Four years ago, Whitman gymnastics coach Jack Leonard had an idea and acted upon it. The rewards have been pouring in every since.

Thursday, Leonard's squard defeated traditional gymnastics power Wheaton for only the second time in the school's history to cap an undefeated league season at 6-0.

Performing before two nationally rated judges, the Vikings captured first, second and third places in all except two events for a 125.55-98.66 victory. The team heads for Tuesday's Montgomery County championships with a 147-point team lead.

"It all started when I returned from Ohio State in 1973," said Leonard, a graduate of Einstein High who went on to become a five-time national tumbling champion. "I was hired as a phys-ed teacher at Pyle Junior High and also landed a job as Whitman's gymnastic coach.

"I knew I had a great opportunity because Pyle graduated its students to Whitman. It occurred to me that it would be a good idea to start giving my younger kids advanced training so when I got them in high school, they'd be ready for even harder material. My goal was to create college-level gymnasts . . . that's what we now have on this team."

Signs of the farm system's success showed last year when the Vikings turned two seasons of struggling at .500 into a 5-1 campaign, finishing third in the county. That effort earned Leonard the Montgomery County gymnastics coach of the year award.

In compiling its untarnished slate this season, Whitman was never challenged, accumulating a higher point total each successive meet, often doubling and tripling opponents' scores.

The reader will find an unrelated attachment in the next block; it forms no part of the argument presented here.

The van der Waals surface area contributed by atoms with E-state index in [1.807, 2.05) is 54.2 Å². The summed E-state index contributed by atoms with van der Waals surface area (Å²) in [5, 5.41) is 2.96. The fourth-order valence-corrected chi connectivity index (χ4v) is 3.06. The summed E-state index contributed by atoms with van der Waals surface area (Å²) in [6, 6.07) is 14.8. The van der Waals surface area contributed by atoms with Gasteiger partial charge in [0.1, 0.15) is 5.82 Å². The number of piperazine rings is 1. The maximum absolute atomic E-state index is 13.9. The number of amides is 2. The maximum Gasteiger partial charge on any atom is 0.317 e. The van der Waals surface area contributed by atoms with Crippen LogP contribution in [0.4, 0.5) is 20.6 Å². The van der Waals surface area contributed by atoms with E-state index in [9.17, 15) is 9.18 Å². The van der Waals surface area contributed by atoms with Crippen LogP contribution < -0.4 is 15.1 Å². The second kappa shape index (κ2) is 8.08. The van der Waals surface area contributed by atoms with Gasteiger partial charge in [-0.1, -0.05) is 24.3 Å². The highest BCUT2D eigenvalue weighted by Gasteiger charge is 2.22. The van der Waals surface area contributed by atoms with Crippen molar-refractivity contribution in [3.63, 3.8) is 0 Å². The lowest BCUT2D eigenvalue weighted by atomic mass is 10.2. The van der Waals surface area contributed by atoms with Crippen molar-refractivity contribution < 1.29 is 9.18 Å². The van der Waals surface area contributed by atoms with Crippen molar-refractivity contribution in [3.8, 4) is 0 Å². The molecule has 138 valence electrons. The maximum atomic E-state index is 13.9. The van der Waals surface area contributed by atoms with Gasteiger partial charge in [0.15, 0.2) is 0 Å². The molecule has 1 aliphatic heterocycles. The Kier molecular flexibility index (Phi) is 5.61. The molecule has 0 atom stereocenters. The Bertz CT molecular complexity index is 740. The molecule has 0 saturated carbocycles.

"This squad is superby balanced and it is very unusual for a team to build up a point lead like they have before the championships," said judge George Bryant. "They're right up there with any of the Northern Virginia schools."

The nucleus of the team consists of Donny Hinton, Steve Parnell and Jay Robards. The trio has dominated the all-around competition, amassing three-fourths of the Vikings' points each outing.

Hinton excells in the floor exereses, in which he rang up one of the highest scores of the season, 9.1. Parnell took a summer to relearn his tumbling techniques and, when he returned this year as a senior, he possessed a fludity that few in the league have matched.

Robard's asset is his ability to perform a number of the all-around events consistently well. A fourth gymnast, Ron Silburstein, specializes in the hanging rings. In the Wheaton meet, the crowd erupted with cheers as he excuted one of the event's most difficult maneuvers, the "iron cross L."

"It's all very satisfying for me and the kids to see the continuing improvement," said Leonard. "Everybody's got there own coaching ethic. Mine is just to treat every one of them equally because you never know whether a kid is going to turn into a champion."

"Gymnastics is such an intense sport that it realy demands emotional strength as well as physical," he continued. "I've tried to create a situation where if a kid has a problem about anything at all, he can come to me. We work with each other and we try to help each other out."

To improve awareness, concentration and the ability to anticipate, Leonard advises his squard to watch movies of themselves.

In addition to the 2 1/2-hour gym workouts after school, most of the team members go through muscle-toning exercises each day at home, and even mini-workouts on makeshift balance beams constructed by Leonard.